I am privileged to interview Nancy Jardine today, yet another talented author from the Crooked Cat cradle. I have read two of her books and loved them both, for different reasons. You can see my review of Topaz Eyes HERE.
Topaz Eyes and The Beltane Choice are very differently styled books. Have you any tips for producing work in such a variety of genres? Can you “switch” on the ambiance of a story, or do you have to wait for the muse?
Great questions there, Jane. All of my novels are different in style and in intended outcomes. While waiting for my historical –The Beltane Choice- to be accepted by a publisher I tried writing a contemporary novel. That first one turned out to be a highly sensual romance-Monogamy Twist– but it’s also my first ‘ancestral mystery’. Waiting for ‘the muse’ fits very well since that book transpired from my watching a new Dickens serial on TV whilst I was first dabbling in my own ancestry researches. Monogamy Twist is my version of a Dickensian bequest of a slightly dilapidated English manor house. So, the muse might originally have been ‘Dickens’ himself. Topaz Eyes resulted since I loved the ancestral aspects of Monogamy Twist so much I wanted to create a much more complex family tree structure in a contemporary novel which had a deeper mystery- in fact a mystery within a mystery, and which had a lot more intrigue and greedy dark elements. Take Me Now is what I call a corporate sabotage mystery but it was intended as a fun sensual romp, the degree of sensuality necessary to have it published by The Wild Rose Press. Many readers of romance seem to love a highland hero- but my highland hero in Take Me Now is almost ‘tongue in cheek’, the story transpiring from my own experience in flying in a seaplane over the west coast of Scotland. You could say that in my novels I’ve attempted to introduce elements of: romance; danger; intrigue; mystery; adventure; even death; and history in some form- the mixture of those different in each novel.
You’re a girl after my own heart when it comes to travelling. What is your favourite destination?
No favourites, I like too many. I’ve been very fortunate to have travelled to many places purely because my husband was working there for either a short or a longer time. Being confined to travelling during school holidays sometimes meant visiting places at the wrong time of year but that often made the trip very memorable. A Christmas /New Year trip to Calgary, Canada, meant temperatures of – 34 deg C. The scenery at Banff Springs was nose biting and hair-raisingly spectacular but it was so cold even the polar bears were inside at the zoo! It was also so cold our ski package was cancelled (below -27 deg C meant the tows/chairlifts etc weren’t working). A summer holiday in the Gulf States meant temps of + 45 deg C. Wadi driving and camel trekking was pretty uncomfortable, but we managed to do some. I’m very partial to European destinations, though, and love so many different cities for varying reasons.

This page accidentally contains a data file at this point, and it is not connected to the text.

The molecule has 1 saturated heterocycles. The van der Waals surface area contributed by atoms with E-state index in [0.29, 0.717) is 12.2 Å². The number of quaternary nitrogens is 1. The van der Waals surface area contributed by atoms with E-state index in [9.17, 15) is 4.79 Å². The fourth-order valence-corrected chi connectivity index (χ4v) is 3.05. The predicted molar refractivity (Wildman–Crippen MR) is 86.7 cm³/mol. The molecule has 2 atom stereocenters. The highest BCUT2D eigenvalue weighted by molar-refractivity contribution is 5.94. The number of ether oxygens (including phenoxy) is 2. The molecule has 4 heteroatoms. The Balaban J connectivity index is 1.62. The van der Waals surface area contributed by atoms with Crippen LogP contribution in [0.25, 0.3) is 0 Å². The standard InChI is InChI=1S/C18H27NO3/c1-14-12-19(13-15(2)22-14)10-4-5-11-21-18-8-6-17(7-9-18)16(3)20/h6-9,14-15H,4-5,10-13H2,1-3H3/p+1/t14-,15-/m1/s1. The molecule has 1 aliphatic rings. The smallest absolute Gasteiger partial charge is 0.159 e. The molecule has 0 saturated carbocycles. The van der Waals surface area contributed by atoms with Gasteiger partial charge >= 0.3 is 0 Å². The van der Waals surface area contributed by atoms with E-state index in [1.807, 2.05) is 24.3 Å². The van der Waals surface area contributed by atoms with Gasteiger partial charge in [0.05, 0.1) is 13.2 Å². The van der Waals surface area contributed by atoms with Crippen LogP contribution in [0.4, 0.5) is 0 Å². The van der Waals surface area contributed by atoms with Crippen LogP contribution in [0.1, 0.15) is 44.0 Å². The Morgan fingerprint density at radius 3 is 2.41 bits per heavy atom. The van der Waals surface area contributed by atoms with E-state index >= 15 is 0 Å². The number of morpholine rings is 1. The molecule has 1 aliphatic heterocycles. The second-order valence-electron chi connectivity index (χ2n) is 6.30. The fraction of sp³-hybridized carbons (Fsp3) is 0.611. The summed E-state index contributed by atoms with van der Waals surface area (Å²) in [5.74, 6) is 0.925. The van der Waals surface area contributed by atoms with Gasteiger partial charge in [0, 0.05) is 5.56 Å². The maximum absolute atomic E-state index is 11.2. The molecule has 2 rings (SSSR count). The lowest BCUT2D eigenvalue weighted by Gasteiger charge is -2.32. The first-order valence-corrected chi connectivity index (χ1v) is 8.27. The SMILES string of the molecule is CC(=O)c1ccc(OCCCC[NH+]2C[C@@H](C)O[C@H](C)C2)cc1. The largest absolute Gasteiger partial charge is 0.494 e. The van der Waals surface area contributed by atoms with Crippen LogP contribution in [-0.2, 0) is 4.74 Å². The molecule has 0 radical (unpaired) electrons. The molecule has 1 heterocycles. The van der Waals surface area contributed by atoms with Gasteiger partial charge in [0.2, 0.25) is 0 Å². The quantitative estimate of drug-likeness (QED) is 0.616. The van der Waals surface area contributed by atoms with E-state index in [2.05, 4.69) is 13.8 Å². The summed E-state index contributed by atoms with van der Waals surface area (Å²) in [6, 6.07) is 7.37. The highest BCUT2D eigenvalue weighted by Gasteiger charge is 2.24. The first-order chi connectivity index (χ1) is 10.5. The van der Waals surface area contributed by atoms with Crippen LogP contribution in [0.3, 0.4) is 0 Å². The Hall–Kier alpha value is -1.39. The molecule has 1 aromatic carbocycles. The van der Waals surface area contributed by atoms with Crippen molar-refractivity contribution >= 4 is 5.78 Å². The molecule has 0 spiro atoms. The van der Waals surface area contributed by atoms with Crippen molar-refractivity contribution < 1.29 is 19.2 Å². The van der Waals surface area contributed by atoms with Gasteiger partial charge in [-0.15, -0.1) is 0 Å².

You say that locations in your novels have been inspired by far-flung places. What do you look for first when you visit a new place?
In 2011 I went to the Malaga area for the first time. I honestly wasn’t noting all the multitude of white concrete apartments, but I did love our trips to the old town areas, and our drives into the mountains. That will definitely be worth writing about. The ambience of some of the little town squares that weren’t too touristy was fantastic; the smells; the colour- all made an impact. I now look more at the locals than before with a different ‘eye’.
In Dec 2009 I made a three week pre-Xmas into the New Year ‘immediate family road trip’ from Los Gatos, near San Francisco, all the way up to Vancouver, BC, that was absolutely fantastic and so varied. We rode in a Dodge people carrier, stopping off at a different motel each night. We squeezed in the most amazing places during the day, places we’d all had fun agreeing on while planning the trip. I’m lucky that my daughters and their spouses love the same kind of experiences and we all had a ball. I nearly killed one of my sons-in-law while driving a snow mobile at Whistler, Vancouver …but that’s another story! It was a fantastic time and I have so many notes and photographs that I’ll translate it into a novel sometime in the future.
“Nancy has published 50 novels in the last year alone.” Is that true – or a typo in “The Advertiser” of 3rd May, featured on your website?
Sadly so not true, Jane. The local paper has published an apology for the mistake after I contacted them. I’m guessing that the reporter mixed up the fact that I’d created 50 copies of the ‘Loco Works Teacher’s Historical Resource Pack’ that I created for Aberdeenshire Schools back in 1999. Or it may have been something to do with the fact that when I wrote the School History Book for Kintore School- ‘a squeel at kintore fir monie a year’ – 300 were sold on the school open day and I had to order anther 50. Sadly absolutely all profits of those two projects went to school coffers and not mine! Between Aug 2011 and Dec 2012 I did manage to have 4 novels published and am pretty proud of that.